Limitations from portability, vulnerability to changeable conditions, and accuracy of photogrammetry equipment make it less suited to certain applications than 3D scanning.
How to combine the best of the two worlds?
In quite a few cases, you might want your 3D model to be both as accurate as possible and rendered in true-to-life colors. That’s where you can consider combining 3D scans with photos.
One such example is creating the first-ever 3D portrait of a head of state, then-President Barack Obama. For that project, a structured-light scanner (Artec Eva) was used in synergy with photogrammetry. As you should know by now, photogrammetry is tricky to use when you need to make a 3D model of a person, especially when we’re talking about a president, who’s always on a tight schedule, by definition. The workaround here was taking simultaneous shots with as many as 80 cameras mounted on a special scaffolding around the president. This way, all the colors, shades, and hues were picked up in the shortest time possible, and Artec Eva ensured that the shape of the head was captured with utmost accuracy.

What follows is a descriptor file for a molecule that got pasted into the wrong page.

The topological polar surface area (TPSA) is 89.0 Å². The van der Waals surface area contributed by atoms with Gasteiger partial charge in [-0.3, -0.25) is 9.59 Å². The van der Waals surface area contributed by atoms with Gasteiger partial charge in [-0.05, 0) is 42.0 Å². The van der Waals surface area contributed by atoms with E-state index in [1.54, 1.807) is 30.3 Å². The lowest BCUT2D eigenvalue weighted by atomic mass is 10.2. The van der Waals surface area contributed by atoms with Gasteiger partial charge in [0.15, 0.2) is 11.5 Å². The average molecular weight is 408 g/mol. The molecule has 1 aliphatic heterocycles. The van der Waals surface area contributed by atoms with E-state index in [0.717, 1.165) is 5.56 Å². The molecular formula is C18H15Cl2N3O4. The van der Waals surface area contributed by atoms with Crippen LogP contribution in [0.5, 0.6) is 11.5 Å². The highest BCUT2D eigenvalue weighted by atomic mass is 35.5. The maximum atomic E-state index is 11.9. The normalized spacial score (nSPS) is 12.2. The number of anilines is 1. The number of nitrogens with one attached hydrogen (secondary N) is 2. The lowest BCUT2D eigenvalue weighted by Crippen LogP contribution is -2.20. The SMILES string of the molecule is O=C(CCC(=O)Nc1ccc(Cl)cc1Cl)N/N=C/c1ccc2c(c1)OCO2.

Barack Obama being scanned with Artec Evas for the first-ever 3D portrait of a head of state, with a photogrammetry set-up seen in the background. Image source: whitehouse.gov